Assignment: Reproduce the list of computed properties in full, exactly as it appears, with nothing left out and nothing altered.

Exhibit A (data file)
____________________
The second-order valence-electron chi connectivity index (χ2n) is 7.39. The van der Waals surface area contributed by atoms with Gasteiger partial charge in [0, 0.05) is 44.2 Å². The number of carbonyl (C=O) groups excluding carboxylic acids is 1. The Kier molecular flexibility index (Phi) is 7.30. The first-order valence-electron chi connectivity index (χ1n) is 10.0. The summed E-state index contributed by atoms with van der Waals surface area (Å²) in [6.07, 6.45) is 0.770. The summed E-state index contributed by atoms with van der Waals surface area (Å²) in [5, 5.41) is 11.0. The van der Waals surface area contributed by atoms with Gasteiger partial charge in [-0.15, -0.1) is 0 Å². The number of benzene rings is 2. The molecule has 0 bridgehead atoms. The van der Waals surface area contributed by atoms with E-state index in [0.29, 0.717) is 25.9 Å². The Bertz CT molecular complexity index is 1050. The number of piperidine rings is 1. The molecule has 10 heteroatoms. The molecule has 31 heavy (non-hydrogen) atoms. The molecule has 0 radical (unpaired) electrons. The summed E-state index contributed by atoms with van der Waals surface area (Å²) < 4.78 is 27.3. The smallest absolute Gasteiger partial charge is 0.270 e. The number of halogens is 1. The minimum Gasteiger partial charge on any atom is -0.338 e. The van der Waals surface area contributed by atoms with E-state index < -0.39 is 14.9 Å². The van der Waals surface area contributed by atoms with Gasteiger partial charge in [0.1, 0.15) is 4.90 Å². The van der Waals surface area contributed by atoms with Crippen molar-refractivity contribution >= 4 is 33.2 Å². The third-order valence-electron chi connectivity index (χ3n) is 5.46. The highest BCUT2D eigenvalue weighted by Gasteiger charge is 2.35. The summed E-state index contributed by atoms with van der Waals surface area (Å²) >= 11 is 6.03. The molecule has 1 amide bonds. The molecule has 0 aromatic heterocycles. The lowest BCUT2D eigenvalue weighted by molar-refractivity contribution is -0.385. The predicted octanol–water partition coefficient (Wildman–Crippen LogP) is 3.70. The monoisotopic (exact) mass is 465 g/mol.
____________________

The second-order valence-electron chi connectivity index (χ2n) is 7.39. The van der Waals surface area contributed by atoms with Gasteiger partial charge in [0, 0.05) is 44.2 Å². The number of carbonyl (C=O) groups excluding carboxylic acids is 1. The Kier molecular flexibility index (Phi) is 7.30. The first-order valence-electron chi connectivity index (χ1n) is 10.0. The summed E-state index contributed by atoms with van der Waals surface area (Å²) in [6.07, 6.45) is 0.770. The summed E-state index contributed by atoms with van der Waals surface area (Å²) in [5, 5.41) is 11.0. The van der Waals surface area contributed by atoms with Gasteiger partial charge in [-0.15, -0.1) is 0 Å². The number of benzene rings is 2. The molecule has 0 bridgehead atoms. The van der Waals surface area contributed by atoms with E-state index in [0.29, 0.717) is 25.9 Å². The Bertz CT molecular complexity index is 1050. The number of piperidine rings is 1. The molecule has 10 heteroatoms. The molecule has 31 heavy (non-hydrogen) atoms. The molecule has 0 radical (unpaired) electrons. The summed E-state index contributed by atoms with van der Waals surface area (Å²) < 4.78 is 27.3. The smallest absolute Gasteiger partial charge is 0.270 e. The number of halogens is 1. The minimum Gasteiger partial charge on any atom is -0.338 e. The van der Waals surface area contributed by atoms with E-state index < -0.39 is 14.9 Å². The van der Waals surface area contributed by atoms with Gasteiger partial charge in [0.1, 0.15) is 4.90 Å². The van der Waals surface area contributed by atoms with Crippen molar-refractivity contribution >= 4 is 33.2 Å². The third-order valence-electron chi connectivity index (χ3n) is 5.46. The highest BCUT2D eigenvalue weighted by Gasteiger charge is 2.35. The summed E-state index contributed by atoms with van der Waals surface area (Å²) >= 11 is 6.03. The molecule has 1 amide bonds. The molecule has 0 aromatic heterocycles. The lowest BCUT2D eigenvalue weighted by molar-refractivity contribution is -0.385. The predicted octanol–water partition coefficient (Wildman–Crippen LogP) is 3.70. The monoisotopic (exact) mass is 465 g/mol.